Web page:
Labour Markets Performance and Migration Flows in Arab Mediterranean Countries: Determinants and Effects Volume 3 National Background Papers Mashreq (Egypt, Palestine, Jordan, Lebanon, Syria)

    • Title: Labour Markets Performance and Migration Flows in Arab Mediterranean Countries: Determinants and Effects Volume 3 National Background Papers Mashreq (Egypt, Palestine, Jordan, Lebanon, Syria)
    • Author(s) / Editor(s): Jackline Wahba (Author), Mustafa Khawaja (Author), Mohammad Omari (Author), Ibrahim Saif (Author), Thoraya El-Rayyes (Author), Jad Chaaban (Author), Samir Aita (Author), Philippe Fargues (Editor), Iván Martín (Editor).
    • Publisher: Robert Schuman Centre for Advanced Studies – European Union
    • Year: 2010
    • ISBN-13: 978-9279159862
    • Language: English
    • Pages: 255
    • Size / Format: 4,0 mb / pdf
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Description: The objectives of the Study are two-fold:

  • to analyze the key labour market determinants of migration flows from selected Arab Mediterranean Countries (Algeria, Egypt, Jordan, Lebanon, Morocco, Syria, Tunisia and the Occupied Palestinian Territories), with a particular emphasis on demographic pressures, wage differentials and relative income disparities with the EU, employment policies, labour market flexibility and unemployment rates; this analysis includes the impact of migration on Arab Mediterranean Countries (AMCs) labour markets;
  • to propose a series of specific recommendations to improve the design of EU’s migration policies towards AMCs and policy options available to them for the management of mismatches between labour supply and demand.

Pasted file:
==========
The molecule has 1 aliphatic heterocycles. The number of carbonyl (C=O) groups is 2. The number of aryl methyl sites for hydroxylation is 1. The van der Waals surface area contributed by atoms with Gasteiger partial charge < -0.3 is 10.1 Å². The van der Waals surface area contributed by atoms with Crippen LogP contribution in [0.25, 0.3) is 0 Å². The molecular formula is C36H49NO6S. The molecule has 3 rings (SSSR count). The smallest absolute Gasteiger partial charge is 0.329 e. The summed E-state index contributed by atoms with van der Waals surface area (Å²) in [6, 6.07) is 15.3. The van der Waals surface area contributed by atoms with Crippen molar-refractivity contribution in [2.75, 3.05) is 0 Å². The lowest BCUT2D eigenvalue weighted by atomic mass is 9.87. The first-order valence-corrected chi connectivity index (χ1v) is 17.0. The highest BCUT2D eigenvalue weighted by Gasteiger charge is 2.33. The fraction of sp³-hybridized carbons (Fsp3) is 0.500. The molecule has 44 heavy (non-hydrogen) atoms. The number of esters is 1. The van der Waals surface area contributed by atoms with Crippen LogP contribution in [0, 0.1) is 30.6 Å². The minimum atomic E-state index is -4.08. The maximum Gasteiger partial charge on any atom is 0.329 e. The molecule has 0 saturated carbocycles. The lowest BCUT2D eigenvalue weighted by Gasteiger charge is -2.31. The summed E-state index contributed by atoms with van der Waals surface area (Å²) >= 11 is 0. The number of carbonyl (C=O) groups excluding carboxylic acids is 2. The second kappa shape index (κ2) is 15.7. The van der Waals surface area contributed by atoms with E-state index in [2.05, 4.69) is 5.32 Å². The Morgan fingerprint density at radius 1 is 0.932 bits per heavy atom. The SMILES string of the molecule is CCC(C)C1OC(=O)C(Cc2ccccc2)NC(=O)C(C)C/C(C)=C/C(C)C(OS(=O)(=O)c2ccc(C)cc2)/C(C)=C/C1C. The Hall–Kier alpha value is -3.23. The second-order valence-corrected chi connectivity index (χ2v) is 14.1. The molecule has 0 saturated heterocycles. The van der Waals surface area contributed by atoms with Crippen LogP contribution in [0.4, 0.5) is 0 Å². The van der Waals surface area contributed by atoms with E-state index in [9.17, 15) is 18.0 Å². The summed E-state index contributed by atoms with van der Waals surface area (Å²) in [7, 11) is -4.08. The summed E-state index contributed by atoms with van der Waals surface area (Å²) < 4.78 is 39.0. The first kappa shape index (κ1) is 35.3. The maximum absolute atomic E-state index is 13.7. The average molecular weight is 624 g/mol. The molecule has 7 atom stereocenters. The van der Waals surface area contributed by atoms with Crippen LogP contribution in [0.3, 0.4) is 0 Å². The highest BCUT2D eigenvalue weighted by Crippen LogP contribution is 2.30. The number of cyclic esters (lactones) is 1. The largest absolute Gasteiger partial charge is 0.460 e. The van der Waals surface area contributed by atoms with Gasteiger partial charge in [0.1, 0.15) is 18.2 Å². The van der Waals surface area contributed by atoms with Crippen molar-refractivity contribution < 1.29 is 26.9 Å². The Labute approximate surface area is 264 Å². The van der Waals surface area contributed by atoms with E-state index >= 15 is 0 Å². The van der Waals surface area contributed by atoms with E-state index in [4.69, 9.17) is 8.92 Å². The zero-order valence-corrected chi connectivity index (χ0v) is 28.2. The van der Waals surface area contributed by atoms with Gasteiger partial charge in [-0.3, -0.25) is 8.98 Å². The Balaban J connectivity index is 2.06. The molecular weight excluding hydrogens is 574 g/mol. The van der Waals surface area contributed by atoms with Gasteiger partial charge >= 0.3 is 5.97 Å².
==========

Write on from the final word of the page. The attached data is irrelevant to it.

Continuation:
Suicide Bombings

    • Title: Suicide Bombings
    • Author(s) / Editor(s): Riaz Hassan (Author)
    • Publisher: Routledge
    • Year: 2011
    • ISBN-10: 0415588863
    • ISBN-13: 978-0415588867
    • Language: English
    • Pages: 128
    • Size / Format: 1,4 mb / pdf
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Description: Suicide Bombings is a Routledge Shortcuts version of Riaz Hassan’s longer book Life as a Weapon: The Global Rise of Suicide Bombings (Routledge, 2011), a study of suicide bombing around the world. Prof Hassan came to this topic via the study of suicide and therefore, provides a different perspective on terror attacks than most other authors. The book provides very detailed information on the rate and type of suicide bombings from 1981 to 2006. According to Prof Hassan, suicide bombings are nothing new to history but have taken a new turn in the modern era as a weapon of political frustration. He examines the history of suicide bombing over the last three decades and explains the reasons, not only why people resort to this type of attack, but also why individuals agree to participate. Prof Hassan provides us with an explanation that does not rely on religion or psychosis but quite rational motivations based on groups of individuals being driven into what they see as a position of last resort. This is a thorough analysis of the field and I highly recommend it. I think it is a book that should be read widely and can change the nature of political debate on this issue.